Do you use library computers and internet?

Click here to take our survey

Do you use the computers and internet at the library? We would love to hear from you!

From May 5th to May 24th the library will be running an online survey to understand how patrons use the library’s technology so we can provide resources and services that are valuable to the community. The Impact Survey is anonymous, available in English and Spanish, and takes 10-15 minutes to complete.

Please support the library and help us improve our services. Click the button below to fill out the survey or you can access it from one of the library’s public access computers. We appreciate your time and support.

Why should I participate?

ComputerAssistanceThe Impact Survey will help us better understand how our community benefits from free access to computers and the Internet at the library. This information will help the library improve its technology services and communicate the value of providing these services.

People from all walks of life use library computers to perform routine and life-changing tasks, from emailing friends to finding jobs. A 2009 study conducted by the University of Washington reported that use of library technology had significant impact in four critical areas: employment, education, health, and making community connections. The study revealed that

  • 40 percent of library computer users (an estimated 30 million people) received help with employment needs. Among these users, 75 percent reported they searched for a job online. Half filled out an online application or submitted a resume.
  • 37 percent focused on health issues. 82 percent of these users used the computers to learn about a disease, illness, or medical condition. One-third sought out doctors or health care providers and about half followed up by making appointments for care.
  • 42 percent received help with educational needs. Among these users, 37 percent (an estimated 12 million students) used their local library computer to do homework.
  • Library computers link patrons to their government, communities, and civic organizations. Sixty-percent of users – 43.3 million people – used a library’s computer resources to connect with others.

These are the national numbers. But in order for the library to meet our community’s technology needs and to demonstrate how providing these services make a difference, it’s important that we have this information at a local level.

How long does it take?

The survey will take approximately 10-15 minutes to complete. If you are using a library computer to complete the survey, we have added additional time to your computer reservation to compensate for time needed to participate.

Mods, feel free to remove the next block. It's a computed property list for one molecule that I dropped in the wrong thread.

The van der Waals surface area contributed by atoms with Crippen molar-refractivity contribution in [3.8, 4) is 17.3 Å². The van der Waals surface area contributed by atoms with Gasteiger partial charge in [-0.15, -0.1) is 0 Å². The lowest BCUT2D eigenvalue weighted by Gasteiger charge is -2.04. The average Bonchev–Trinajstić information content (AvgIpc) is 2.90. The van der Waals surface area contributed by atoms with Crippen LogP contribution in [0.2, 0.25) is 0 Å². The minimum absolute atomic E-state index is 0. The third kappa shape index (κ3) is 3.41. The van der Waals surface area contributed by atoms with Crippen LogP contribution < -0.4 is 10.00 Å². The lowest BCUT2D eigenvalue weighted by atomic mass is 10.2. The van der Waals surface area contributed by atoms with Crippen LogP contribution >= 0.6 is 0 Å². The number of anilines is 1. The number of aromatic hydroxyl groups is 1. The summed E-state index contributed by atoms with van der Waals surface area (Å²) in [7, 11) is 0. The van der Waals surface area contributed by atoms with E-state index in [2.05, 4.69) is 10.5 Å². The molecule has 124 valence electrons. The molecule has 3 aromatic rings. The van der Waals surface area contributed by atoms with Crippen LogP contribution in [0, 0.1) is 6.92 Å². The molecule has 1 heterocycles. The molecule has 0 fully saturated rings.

Click here to take our surveyWhat will I be asked?

Impact Survey will ask you how you use the library’s public access computers and Internet connection, and how this resource has helped you. The questions cover general use, as well as use in the following areas:

  • Employment
  • Education
  • eBusiness
  • eCommerce
  • eGovernment
  • Civic engagement
  • Health and wellness
  • Social inclusion

The survey also collects information about use of specific library resources, help and training at the library, overall satisfaction, and your perceptions of the importance of offering public access technology.

How will my data/privacy be protected?

Your submission is completely anonymous and confidential.  No personally identifiable information will be collected in the survey.

From Impact Survey:

The survey does not collect any personally identifiable information from patrons. When a patron clicks on the link from your website to take the survey, your library’s unique survey URL … is attached to the response. This code allows us to identify the responses that come from your library, but will not record any other information related to the patron, even if she/he is logged into their library account.


About Impact Survey

The Impact Survey is the result of a partnership between the University of Washington and  the Bill & Melinda Gates Foundation. In 2009, the University of Washington Information School conducted Opportunity for All: How the American Public Benefits from Internet Access at U.S. Libraries, which was the first large-scale investigation of the ways U.S. library patrons use computers and the Internet at public libraries, why they use it, and how it impacts their lives. Because the patron survey was such a success, it is now available as a tool for use by all U.S. public libraries.

For more information about the Impact Survey, inquire at the library information desk or visit http://impactsurvey.org.

 

Oh, What a Tangled Web….

keyboard-heart

By Amy

Imagine that you meet someone online. You get a Facebook message from someone who’s a friend of a friend. Maybe you glance through their profile: went to the same high school your cousin went to, has a nice job, and good looking to boot! You chat with them, get to know them. Every day you look forward to “talking” to them; telling them about your day, hearing about theirs. Your heart flutters when you see them sign online. You share private information and intimate details; maybe you decide to be in an exclusive relationship with them. Sure, you’ve never met them… but you feel like you know them better than anyone you’ve ever met before, and well… they do live across the country.  Maybe you even have plans to meet each other in person!